in Freedom to Connect, Innovation, Networks, Technology

Advocating for the Open Internet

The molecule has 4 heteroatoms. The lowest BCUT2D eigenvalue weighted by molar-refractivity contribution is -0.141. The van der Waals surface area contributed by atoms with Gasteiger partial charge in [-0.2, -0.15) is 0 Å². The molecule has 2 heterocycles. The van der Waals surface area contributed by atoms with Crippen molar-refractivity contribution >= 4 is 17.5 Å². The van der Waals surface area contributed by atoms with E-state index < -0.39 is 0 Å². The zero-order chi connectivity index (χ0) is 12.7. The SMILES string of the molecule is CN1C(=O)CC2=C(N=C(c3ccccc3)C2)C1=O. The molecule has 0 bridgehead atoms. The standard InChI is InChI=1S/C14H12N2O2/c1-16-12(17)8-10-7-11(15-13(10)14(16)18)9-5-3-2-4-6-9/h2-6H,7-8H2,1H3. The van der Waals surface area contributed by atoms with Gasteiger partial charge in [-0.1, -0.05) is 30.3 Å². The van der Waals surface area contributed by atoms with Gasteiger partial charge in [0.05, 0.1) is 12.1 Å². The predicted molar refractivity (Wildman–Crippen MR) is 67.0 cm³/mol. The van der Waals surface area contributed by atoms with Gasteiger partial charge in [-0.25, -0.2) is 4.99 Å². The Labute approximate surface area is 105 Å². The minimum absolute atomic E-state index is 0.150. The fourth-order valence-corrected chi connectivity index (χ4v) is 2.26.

“Net neutrality” and “freedom to connect” might be loaded or vague terminologies; the label “Open Internet” is clearer, more effective, no way misleading. A group of Internet experts and pioneers submitted a paper to the FCC that defines the Open Internet and explains how it differs from networks that are dedicated to specialized services, and why that distinction is imortant. It’s a general purpose network for all, and can’t be appreciated (or properly regulated) unless this point and its implications are well understood. I signed on (late) to the paper, which is freely available at Scribd, and which is worth reading and disseminating even among people who don’t completely get it. I think the meaning and relevance of the distinction will sink in, even with those who don’t have deep knowledge of the Internet and, more generally, computer networking. The key point is that “the Internet should be delineated from specialized services specifically based on whether network providers treat the transmission of packets in special ways according to the applications those packets support. Transmitting packets without regard for application, in a best efforts manner, is at the very core of how the Internet provides a general purpose platform that is open and conducive to innovation by all end users.”

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